Top Tips for Food Photography: How to Take Good Food Photos

Today on the blog we wanted to let you in to some of our photography secrets. You may or may not know that we are now working at fresheather full time. Our job includes content creation, product and food photography, and videos too. It’s a job that we love, and we know that many of you following us share the same passion.

So today, without giving too much of the game away, I wanted to let you into a few of our foodie secrets, how we get the candid shots that you all seem to love, and what gives our snaps the ‘fresheather‘ factor!

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1. Natural light natural light, NATURAL LIGHT!! 

I guess this tip is a given, but if trying to take snaps in the dark/under artificial lights, you’re bound to experience shadows that you don’t want, incorrect colour representation and that lacklustre foodie portrayal that we all long to avoid. If at all possible, try to set yourself up next to a window. Preferably one that doesn’t receive direct sunlight to avoid shadow.

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2. Props; and lots of them!

I guess you know by now that are pictures are known for being busy. It really depends on your style, but if you’re looking to replicate images similar to ours, you’ll need to hook yourself with props, props and more props. Clutter the table with dry ingredients, old spoons, ribbons, dried flowers. Whatever it is, if it adds colour and interest to the photo then you’re onto a winner.

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3. The smaller the better!

In order to make your snaps look delicate, detailed, and bursting with ingredients, you need to downsize. Now, I know our parfaits look HUGE, but in reality they’re probably smaller than your thumb. Pick yourself up miniature props whenever you can. Small sized spoons, forks and knives will be your saviour when it comes to creating a realistic perspective. See this parfait? YUP, you couldn’t even fit a teaspoon in this jar 😉

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4. Colour


It’s all about the colour pop. If what you’re photographing is dark and dingy, why not add a sprig of basil/coriander on top to give it that extra colour. Or a berry drizzle to make it shine. It’s not just the food that we’re talking about either. Think of the colour of your crockery, the colour of the table and the colour of the materials that you’re using around the plate. If the colours compliment each other than they’re likely to make the food more appealing, too.

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5. Textures & Fabrics 

In order to achieve the colour ‘pop’, I really advise that you start introducing fabrics into your shots too. And these don’t have to be expensive either. Often Heather and I use items of clothing to achieve a different look in each of our shots. Lace and hessian is great too when adding a different texture. These bring the images to life and make them perfect for an engaging social media post.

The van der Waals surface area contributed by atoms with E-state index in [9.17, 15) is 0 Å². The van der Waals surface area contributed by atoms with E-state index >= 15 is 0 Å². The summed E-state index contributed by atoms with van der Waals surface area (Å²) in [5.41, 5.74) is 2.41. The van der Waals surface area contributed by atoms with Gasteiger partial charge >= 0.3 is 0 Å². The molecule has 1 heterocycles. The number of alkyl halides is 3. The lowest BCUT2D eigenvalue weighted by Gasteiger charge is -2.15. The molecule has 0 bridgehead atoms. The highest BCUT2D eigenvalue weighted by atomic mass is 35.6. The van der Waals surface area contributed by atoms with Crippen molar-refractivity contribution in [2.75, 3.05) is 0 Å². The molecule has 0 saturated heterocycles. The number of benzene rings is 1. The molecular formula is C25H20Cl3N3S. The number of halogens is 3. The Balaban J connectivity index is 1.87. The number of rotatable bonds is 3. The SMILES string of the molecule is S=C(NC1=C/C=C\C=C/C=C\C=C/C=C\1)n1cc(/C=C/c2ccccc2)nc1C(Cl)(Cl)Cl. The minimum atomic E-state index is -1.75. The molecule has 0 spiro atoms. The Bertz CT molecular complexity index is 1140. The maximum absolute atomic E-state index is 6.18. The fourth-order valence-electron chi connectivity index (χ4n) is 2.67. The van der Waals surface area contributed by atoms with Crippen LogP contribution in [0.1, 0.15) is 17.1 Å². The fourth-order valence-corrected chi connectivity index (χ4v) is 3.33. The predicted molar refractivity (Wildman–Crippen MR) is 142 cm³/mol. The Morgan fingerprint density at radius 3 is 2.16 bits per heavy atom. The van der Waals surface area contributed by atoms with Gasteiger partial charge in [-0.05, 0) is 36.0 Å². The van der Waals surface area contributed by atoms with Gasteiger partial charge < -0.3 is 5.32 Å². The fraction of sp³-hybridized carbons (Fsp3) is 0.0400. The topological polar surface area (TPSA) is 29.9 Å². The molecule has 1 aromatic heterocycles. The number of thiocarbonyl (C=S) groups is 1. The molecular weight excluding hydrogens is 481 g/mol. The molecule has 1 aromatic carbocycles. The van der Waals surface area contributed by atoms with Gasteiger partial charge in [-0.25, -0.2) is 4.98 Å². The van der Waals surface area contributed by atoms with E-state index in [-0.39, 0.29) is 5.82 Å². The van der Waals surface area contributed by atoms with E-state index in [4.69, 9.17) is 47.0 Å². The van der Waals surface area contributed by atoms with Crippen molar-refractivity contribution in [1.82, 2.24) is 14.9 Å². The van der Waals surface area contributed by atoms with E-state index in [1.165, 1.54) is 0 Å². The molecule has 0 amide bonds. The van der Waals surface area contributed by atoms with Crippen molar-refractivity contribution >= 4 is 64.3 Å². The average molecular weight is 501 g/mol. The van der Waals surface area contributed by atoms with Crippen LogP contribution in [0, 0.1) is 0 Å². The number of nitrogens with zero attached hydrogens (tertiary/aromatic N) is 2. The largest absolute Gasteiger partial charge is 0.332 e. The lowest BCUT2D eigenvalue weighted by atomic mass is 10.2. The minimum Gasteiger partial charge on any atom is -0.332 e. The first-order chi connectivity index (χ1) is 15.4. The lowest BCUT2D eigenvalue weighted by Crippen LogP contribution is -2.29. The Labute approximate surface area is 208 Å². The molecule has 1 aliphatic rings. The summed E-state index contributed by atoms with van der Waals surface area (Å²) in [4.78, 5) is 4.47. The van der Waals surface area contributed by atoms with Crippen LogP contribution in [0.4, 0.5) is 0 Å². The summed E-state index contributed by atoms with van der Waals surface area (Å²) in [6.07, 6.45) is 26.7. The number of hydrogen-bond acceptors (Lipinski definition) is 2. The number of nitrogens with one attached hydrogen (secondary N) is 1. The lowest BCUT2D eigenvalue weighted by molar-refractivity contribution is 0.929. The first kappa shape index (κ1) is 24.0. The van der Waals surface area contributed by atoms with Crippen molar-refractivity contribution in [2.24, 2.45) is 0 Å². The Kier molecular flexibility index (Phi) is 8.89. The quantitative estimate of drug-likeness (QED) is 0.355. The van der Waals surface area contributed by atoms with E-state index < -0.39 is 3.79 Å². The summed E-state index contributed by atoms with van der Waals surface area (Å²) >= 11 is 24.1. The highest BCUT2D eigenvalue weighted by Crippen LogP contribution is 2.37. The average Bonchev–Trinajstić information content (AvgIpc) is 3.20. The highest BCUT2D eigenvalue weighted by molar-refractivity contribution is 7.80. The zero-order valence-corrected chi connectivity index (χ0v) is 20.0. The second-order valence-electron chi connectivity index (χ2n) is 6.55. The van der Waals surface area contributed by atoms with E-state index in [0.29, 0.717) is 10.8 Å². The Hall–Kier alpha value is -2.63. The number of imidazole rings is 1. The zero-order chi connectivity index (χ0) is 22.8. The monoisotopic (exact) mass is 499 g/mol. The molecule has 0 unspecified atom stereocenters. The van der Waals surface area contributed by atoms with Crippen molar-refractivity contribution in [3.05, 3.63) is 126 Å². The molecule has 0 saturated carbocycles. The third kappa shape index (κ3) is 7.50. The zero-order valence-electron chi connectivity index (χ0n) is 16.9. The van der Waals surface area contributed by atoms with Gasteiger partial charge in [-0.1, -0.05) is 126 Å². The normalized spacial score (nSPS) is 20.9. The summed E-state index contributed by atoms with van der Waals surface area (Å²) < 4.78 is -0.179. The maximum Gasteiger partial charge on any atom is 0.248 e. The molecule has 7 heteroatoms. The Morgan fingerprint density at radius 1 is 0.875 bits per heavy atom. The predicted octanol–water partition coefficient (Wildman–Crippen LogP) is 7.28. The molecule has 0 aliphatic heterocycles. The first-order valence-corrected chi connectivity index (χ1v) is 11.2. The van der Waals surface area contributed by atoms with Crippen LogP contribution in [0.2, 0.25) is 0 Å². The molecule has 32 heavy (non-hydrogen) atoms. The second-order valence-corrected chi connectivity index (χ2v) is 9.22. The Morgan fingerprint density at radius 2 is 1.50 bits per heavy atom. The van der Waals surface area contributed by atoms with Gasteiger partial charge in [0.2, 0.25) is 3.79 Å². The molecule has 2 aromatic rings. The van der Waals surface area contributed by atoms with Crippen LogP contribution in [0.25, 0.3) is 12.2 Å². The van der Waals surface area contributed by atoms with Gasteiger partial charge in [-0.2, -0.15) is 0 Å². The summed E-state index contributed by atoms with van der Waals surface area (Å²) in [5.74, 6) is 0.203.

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Now, I KNOW how many apps are out there these days. But adding a filter to a good photo is a crime in our eyes. It’s all well and good if you’re trying to maintain a themed insta feed, but if looking to achieve a professional foodie shot, avoid these filters at all cost. No, by adding ‘Clarendon’ and ‘Gingham’ to your shots will not turn you into an overnight sensation. Less is best!

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7. Get a good lens!

A given, right? For those of you using a phone camera, that’s cool. Don’t feel the need to run out to the shops and spend a fortune on a professional camera.

These days our phones are a pretty snazzy piece of kit, and by using all of the above I can almost guarantee that you’ll be walking away with a snap you’re proud of. BUT, for those of you using something more technical, have you thought of upgrading your lens? Often the standard lenses that come with your camera are good, but not GREAT. Just by changing which lens you use, you can improve your images ten fold. We use a really cute compact camera from Sony. It’s great to carry around, incredibly light, and best of all? It doesn’t break the bank.

By buying affordable cameras, it’s meant that we can spend more money on the lenses themselves. Just recently, we invested in two really snazzy macro lenses. The attention to detail and focus is so much better than our standard lens, and we’re pretty chuffed with the results. To read about our camera and lenses, click here.

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